. In his acceptance speech, he said: "The idea of human rights and freedoms must be an integral part of any meaningful world order. Yet I think it must be anchored in a different place, and in a different way, than has been the case so far. If it is to be more than just a slogan mocked by half the world, it cannot be expressed in the language of departing era, and it must not be mere froth floating on the subsiding waters of faith in a purely scientific relationship to the world."
On 10 October 2011, Havel was awarded by the Georgian President Mikheil Saakashvili
with the St. George Victory Order.
In November 2014, he became only the fourth non-American honored with a bust in the U.S. Capitol
State Honours and Awards
Václav Havel Square in Prague, 2016
Václav Havel Prize for Creative Dissent
The Václav Havel Library, located in Prague
, is a charitable organization founded by Dagmar Havlová
, Karel Schwarzenberg
and Miloslav Petrusek
on 26 July 2004. It maintains a collection of pictorial, audio and written materials and other artefacts linked to Václav Havel.
The institution gathers these materials for the purpose of digitisation, documentation and research and to promote his ideas. It organises lectures,
holds conferences and social and cultural events that introduce the public to the work of Václav Havel and club discussion meetings on current social issues. It runs educational activities for second-level students. It is also involved in the issuing of publications.
The library makes accessible Václav Havel's literary, philosophical and political writings, and provides a digital reading room for researchers and students in the Czech Republic and elsewhere.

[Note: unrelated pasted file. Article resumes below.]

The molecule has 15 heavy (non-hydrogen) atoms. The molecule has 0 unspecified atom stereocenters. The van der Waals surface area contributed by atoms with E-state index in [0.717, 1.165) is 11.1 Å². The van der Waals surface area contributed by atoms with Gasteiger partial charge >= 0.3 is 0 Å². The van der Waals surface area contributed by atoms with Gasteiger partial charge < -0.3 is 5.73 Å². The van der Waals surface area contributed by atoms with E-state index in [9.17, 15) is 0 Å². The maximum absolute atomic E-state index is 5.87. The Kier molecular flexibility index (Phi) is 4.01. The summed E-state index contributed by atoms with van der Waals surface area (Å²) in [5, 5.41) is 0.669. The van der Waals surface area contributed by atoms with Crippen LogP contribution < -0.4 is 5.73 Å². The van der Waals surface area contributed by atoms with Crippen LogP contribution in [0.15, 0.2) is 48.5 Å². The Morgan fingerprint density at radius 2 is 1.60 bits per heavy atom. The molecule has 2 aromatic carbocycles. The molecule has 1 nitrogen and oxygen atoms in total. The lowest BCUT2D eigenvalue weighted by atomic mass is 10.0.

In May 2012, the Library opened a branch in New York City
, USA, named the Václav Havel Library Foundation. In 2014, the Václav Havel Library moved to larger premises at Ostrovni 13, in the centre of Prague.
The Václav Havel Building of the European Parliament The Václav Havel Memory in Zagreb
On 4 October 2016, the day before what would have been the 80th birthday of Václav Havel, his photograph was presented on the fountain in Croatian capital Zagreb. Croatian-Czech Society proposed the Václav Havel Street in Zagreb.
Václav Havel photograph on the fountain in Zagreb
The Václav Havel Boulevard and memorial plaque in Kyiv
The Václav Havel Bench (Havel's Place
) is an artistic and urban utility project, created by Czech architect and designer Bořek Šípek
It's composed of two wooden garden chairs connected by a round table, which has a hole inside. A linden, national tree of Czechia, is growing through this hole. These benches can be found in many Czech towns, as well as in some foreign locations (Washington D.C.
Sculptures and busts
Collections of poetry
- Čtyři rané básně (Four Early Poems)
- Záchvěvy I & II, 1954 (Quivers I & II)
- První úpisy, 1955 (First promissory notes)
- Prostory a časy, 1956 (Spaces and times)
- Na okraji jara (cyklus básní), 1956 (At the edge of spring (poetry cycle))
- Antikódy, 1964 (Anticodes)